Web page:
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OpEdNews Op Eds    H4'ed 1/18/20

Russian Reforms: Is Putin planning for his successor?

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From Off Guardian

Curbs to Presidential power could be intended to preserve Russia from a West-backed President

Vladimir Putin
Vladimir Putin
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Last week, after Putin put forward constitutional reforms that would "empower the legislative branch" and his entire government resigned, the Western press (and the West-backed "opposition" in Russia) went on at length about how Putin was preparing to "extend his power," to move to an office "without term limits." or something along those lines.

After years complaining about the amount of power the President of Russia has, the MSM decided that limiting those powers was ALSO bad (or perhaps, never even actually read the speech itself at all).

This isn't deliberate deception on their part, they are just trained animals after all. Criticizing Putin is a Pavlovian response to the man saying, or doing absolutely anything.

There's no point in gain-saying it, or analyzing it. It is dogs howling at the moon. Instinctive, base and to a rational mind entirely meaningless.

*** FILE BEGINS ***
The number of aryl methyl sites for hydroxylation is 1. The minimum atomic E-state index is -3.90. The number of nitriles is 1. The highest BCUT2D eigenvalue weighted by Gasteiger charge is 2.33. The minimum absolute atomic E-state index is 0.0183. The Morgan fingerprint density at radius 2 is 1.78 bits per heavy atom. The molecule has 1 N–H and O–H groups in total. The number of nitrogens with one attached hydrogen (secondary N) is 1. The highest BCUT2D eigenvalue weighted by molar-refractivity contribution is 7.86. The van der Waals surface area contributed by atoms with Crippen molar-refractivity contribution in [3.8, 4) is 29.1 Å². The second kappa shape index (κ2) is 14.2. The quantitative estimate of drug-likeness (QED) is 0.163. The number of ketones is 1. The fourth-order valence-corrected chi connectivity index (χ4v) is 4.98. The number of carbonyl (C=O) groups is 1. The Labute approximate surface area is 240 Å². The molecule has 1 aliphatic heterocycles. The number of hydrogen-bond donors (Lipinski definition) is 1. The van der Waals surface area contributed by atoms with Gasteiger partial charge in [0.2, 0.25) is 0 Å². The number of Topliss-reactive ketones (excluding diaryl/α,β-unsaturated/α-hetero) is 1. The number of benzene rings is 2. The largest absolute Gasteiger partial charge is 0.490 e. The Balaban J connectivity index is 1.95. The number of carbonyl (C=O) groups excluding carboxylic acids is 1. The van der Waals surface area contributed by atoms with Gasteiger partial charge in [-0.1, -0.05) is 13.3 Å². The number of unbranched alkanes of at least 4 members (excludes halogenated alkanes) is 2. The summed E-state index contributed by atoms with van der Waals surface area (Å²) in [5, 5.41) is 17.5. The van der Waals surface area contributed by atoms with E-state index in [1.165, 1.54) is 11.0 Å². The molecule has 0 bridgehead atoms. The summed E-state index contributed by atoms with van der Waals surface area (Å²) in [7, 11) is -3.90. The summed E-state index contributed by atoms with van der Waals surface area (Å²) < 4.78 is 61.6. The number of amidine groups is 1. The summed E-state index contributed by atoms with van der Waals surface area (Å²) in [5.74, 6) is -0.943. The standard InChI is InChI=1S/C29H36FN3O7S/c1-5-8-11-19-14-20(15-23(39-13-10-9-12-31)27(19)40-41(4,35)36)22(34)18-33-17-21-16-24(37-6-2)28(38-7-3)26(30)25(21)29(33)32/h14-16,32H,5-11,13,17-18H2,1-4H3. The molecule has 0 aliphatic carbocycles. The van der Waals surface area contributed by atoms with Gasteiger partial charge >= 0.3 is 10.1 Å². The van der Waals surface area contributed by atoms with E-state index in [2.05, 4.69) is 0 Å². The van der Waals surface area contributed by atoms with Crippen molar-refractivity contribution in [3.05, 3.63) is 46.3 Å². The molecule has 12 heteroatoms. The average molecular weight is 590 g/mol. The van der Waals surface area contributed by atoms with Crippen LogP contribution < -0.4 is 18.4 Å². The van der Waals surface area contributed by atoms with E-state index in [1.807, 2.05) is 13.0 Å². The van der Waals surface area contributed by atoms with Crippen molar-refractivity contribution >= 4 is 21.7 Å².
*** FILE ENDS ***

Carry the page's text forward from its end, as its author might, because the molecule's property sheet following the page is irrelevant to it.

Forget what our press says. It is white noise. They have no insight and no interest in acquiring any.

However, even the alternative media are confused on this one. MoA is a good analyst, but he's not sure what's at play here.

"..So what IS going on in Russia? Why the constitutional reforms? Let's take a look at the headline proposals:

    Limit the Presidency to a two-term maximum --Empower the Duma to appoint the Prime Minister and cabinet, in place of the President

    Anyone running for President has to have lived in Russia for 25 years --

    Dual-nationals are forbidden from holding public offices.

Are these really steps designed centralize the power of the state in an individual? Do they logically support the argument "Putin wants to be in power for life"?

Given that list, I would say "no." I would say, quite the opposite.

The first two points limit the powers of the Presidency, while empowering the legislative branch. Why would Putin limit the powers of the President if he intends a third term?

Western "analysts" argue Putin plans to stay on as Prime Minister, but these rule changes don't empower the PM, they only empower the Duma to choose the PM.

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Kit Knightly is co-editor of OffGuardian. The Guardian banned him from commenting. Twice. He used to write for fun, but now he's forced to out of a near-permanent sense of outrage.

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